[1] Crouter, Richard. “Emancipation Discourse in the Late 18th Century: Christian Wilhelm von Dohm on the Jews (1781)” Journal for the History of Modern Theology, vol. 13, no. 2, 2006, pp. 161-178. For translated primary sources on the debate between the two intellectuals see Mendes-Flohr, Paul R. (ed) The Jew in the Modern World: A Documentary History (New York: Oxford University Press, 1980), pp. 27-43.

[2] See on this topic, Peled, Yoav. “From theology to sociology: Bruno Bauer and Karl Marx on the question of Jewish emancipation.” History of Political Thought 13, no. 3 (1992): 463-485; Blanchard, William H. “Karl Marx and the Jewish question.” Political Psychology (1984): 365-374; Leopold, David. “The Hegelian Antisemitism of Bruno Bauer.” History of European ideas 25, no. 4 (1999): 179-206.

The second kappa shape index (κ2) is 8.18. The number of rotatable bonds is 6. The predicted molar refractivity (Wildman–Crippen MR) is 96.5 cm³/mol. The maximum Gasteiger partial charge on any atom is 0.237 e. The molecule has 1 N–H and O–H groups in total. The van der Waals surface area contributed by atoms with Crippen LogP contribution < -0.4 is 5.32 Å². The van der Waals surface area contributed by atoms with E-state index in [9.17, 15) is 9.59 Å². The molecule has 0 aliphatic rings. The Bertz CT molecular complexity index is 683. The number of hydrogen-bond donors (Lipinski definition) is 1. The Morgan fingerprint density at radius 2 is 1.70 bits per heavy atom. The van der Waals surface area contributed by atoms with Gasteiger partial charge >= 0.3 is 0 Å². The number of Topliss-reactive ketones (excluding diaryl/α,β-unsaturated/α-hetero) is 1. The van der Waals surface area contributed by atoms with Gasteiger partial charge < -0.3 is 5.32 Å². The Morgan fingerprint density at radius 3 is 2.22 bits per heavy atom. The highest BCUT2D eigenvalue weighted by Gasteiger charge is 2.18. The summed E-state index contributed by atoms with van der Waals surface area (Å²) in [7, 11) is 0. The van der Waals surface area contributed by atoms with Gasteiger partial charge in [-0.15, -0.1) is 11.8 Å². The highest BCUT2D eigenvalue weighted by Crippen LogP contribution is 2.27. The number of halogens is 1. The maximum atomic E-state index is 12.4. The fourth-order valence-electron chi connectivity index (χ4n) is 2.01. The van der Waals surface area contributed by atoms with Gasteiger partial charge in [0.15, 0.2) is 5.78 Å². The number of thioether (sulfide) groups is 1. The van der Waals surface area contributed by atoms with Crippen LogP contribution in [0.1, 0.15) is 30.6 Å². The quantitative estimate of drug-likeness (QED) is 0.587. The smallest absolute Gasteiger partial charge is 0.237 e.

[3] Although ‘right-wing’ Jews like Cofnas seem unaware of it, they’re actually regurgitating an old-fashioned and now more or less discredited theory of Jewish liberalism. See, for example, the work of Werner Cohn in the late 1950s, where he often argued that Jews had been ‘pushed’ to the left by the association of the right with anti-Semitism.

[4] For a more detailed discussion of these difficulties see DellaPergola, Sergio, “Jewish Demography: Fundamentals of the Research Field,” in Rebhun, Uzi, The Social Scientific Study of Jewry: Sources, Approaches, Debates (Oxford: Oxford University Press, 2014). Also of interest in the same volume is Saxe, Leonard et al, “Measuring the Size and Characteristics of American Jewry: A New Paradigm for an Ancient People.”

[5] Smith, Tom W. “A Review: Actual Trends or Measurement Artifacts? A Review of Three Studies of Anti-Semitism.” The Public Opinion Quarterly 57, no. 3 (1993): 380-93.